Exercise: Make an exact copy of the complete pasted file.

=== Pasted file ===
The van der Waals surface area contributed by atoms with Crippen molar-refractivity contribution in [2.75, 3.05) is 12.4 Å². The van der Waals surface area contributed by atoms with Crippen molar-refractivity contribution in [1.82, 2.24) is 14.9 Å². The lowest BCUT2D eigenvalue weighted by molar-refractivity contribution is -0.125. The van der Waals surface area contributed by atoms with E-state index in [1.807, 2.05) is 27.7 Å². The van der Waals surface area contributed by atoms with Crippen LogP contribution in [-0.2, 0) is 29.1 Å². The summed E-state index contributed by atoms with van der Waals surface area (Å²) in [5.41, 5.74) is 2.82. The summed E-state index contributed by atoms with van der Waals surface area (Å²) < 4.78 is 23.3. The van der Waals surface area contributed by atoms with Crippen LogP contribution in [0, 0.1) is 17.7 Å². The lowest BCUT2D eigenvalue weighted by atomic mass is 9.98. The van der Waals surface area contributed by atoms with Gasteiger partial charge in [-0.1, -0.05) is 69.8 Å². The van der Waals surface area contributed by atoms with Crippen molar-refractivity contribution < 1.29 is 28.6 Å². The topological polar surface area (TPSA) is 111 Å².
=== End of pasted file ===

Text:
The van der Waals surface area contributed by atoms with Crippen molar-refractivity contribution in [2.75, 3.05) is 12.4 Å². The van der Waals surface area contributed by atoms with Crippen molar-refractivity contribution in [1.82, 2.24) is 14.9 Å². The lowest BCUT2D eigenvalue weighted by molar-refractivity contribution is -0.125. The van der Waals surface area contributed by atoms with E-state index in [1.807, 2.05) is 27.7 Å². The van der Waals surface area contributed by atoms with Crippen LogP contribution in [-0.2, 0) is 29.1 Å². The summed E-state index contributed by atoms with van der Waals surface area (Å²) in [5.41, 5.74) is 2.82. The summed E-state index contributed by atoms with van der Waals surface area (Å²) < 4.78 is 23.3. The van der Waals surface area contributed by atoms with Crippen LogP contribution in [0, 0.1) is 17.7 Å². The lowest BCUT2D eigenvalue weighted by atomic mass is 9.98. The van der Waals surface area contributed by atoms with Gasteiger partial charge in [-0.1, -0.05) is 69.8 Å². The van der Waals surface area contributed by atoms with Crippen molar-refractivity contribution < 1.29 is 28.6 Å². The topological polar surface area (TPSA) is 111 Å².